January – February. The year begins with a joint reading by Matthew Clegg and Chris Jones at the New Beehive Inn, Bradford, for which they draw on their Longbarrow Press collections The Navigators and Skin. It’s followed by three new posts by Brian Lewis for the Longbarrow Blog, exploring ideas of settlement, public space and collective memory. ‘The House of Numbers’ revisits the poet Ken Smith’s 1985 pamphlet of the same name, and the ‘bad dreams of decline and redevelopment’ haunting its elegies for the East End of London. ‘Dead Ends’ traces the social histories and institutional ghosts of Rob Hindle’s sonnet sequence ‘Hillsborough to Middlewood, February 1931’ (featured in the Longbarrow Press anthology The Footing) at the northwestern edge of Sheffield. Finally, ‘Self-build’ considers the post-war overspill towns, model villages, prefabs and self-build schemes of south-west England.
Brian Lewis reflects on ten years of Longbarrow Press in a candid exchange with Charlie Sellings of Opus Independents; click here to read the interview.
March. Angelina D’Roza previews her debut collection, Envies the Birds, with an essay that introduces some of the book’s themes, including seasonal (and unseasonal) change, hope in the desert, and the transformative potential of song. You can read ‘Late for the Sky’ here. A beautifully produced hardback (with jacket artwork by Beverley Green), Envies the Birds is launched at The Fat Cat, Sheffield, with a joint reading by D’Roza and poet Ruby Robinson; click here for further details of the book.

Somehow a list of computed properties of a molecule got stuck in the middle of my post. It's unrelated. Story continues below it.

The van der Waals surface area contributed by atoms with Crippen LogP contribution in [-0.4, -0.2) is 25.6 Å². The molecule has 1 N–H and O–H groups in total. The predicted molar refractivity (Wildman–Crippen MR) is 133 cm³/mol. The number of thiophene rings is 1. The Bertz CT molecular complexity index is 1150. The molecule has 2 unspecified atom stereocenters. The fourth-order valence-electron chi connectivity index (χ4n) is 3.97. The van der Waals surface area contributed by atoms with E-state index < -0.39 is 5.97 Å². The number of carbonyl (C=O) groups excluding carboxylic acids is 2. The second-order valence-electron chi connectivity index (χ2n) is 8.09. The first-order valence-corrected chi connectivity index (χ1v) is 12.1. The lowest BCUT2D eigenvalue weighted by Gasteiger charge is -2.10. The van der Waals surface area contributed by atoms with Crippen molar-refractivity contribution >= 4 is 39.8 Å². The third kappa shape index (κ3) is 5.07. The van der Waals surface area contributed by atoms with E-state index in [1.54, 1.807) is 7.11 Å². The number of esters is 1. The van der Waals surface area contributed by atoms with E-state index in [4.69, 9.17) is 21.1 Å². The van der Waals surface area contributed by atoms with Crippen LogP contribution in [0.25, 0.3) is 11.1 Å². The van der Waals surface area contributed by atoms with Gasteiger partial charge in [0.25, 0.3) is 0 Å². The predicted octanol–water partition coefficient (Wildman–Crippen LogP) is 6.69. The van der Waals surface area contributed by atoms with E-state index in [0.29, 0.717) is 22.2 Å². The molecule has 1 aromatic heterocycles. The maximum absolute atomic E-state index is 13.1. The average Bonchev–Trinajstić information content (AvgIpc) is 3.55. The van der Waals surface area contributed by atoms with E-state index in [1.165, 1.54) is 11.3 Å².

April. Fay Musselwhite‘s debut collection Contraflow is published by Longbarrow Press, and is launched at The Shakespeare, Sheffield, with a collective performance by Matthew Clegg, Karl Hurst, and Musselwhite (and stage design by Susannah Gent and Mary Musselwhite). Visit the Contraflow microsite for further details of the book. ‘Crafting a poem isn’t taming timber or chipping away at marble: the material is word, the craft is in negotiating between sound and meaning, the only muscle to wield is the mind.’ A related piece by Musselwhite, ‘The Craft Muscle’, distills a lifetime’s learning and creative practice. Click here to read the essay. A further post for the Longbarrow Blog – Karl Hurst‘s ‘In Praise of the Ordinary’ – addresses the former sites of the South Yorkshire coalfields, ‘caught between the sublime and the banal’, in a polemic on cultural value and ‘geopolitical dysmorphia’.
May. A new podcast focuses on poems from Angelina D’Roza‘s Envies the Birds, recorded at the foot of the Cholera Monument, Sheffield. D’Roza’s readings are interspersed with reflections on the vegetal layering of nearby Clay Wood, and the rapid layering of the city skyline. Listen to the podcast below:
June – July. In June, poets Matthew Clegg and Mark Goodwin present a collaborative reading in Buxton, accompanied by projected images and field recordings. The reading is the closing event of Digital Re-Enchantment: Place, Writing & Technology, a Manchester Metropolitan University symposium exploring the relationship between virtual maps and the natural world, questions of language and representation, and the role of technology in creative practice. Some of these themes are taken up in ‘Field Systems’, a a new post for the Longbarrow Blog, in which Brian Lewis reflects on his own practices (as editor and publisher, and as a walker and writer) and on the search for community in both digital and physical terrain. In July, Lewis curates a two-day spoken word programme in Hillsborough Park as part of Hillsfest, featuring poetry readings, collaborative performances, music, talks and more. An account of this festival, and the second Ted Hughes Poetry Festival earlier in June, picks up the ideas of common wealth and common heritage at the heart of these shared spaces. Click here to read ‘The Outbuilding’ on the Longbarrow Blog.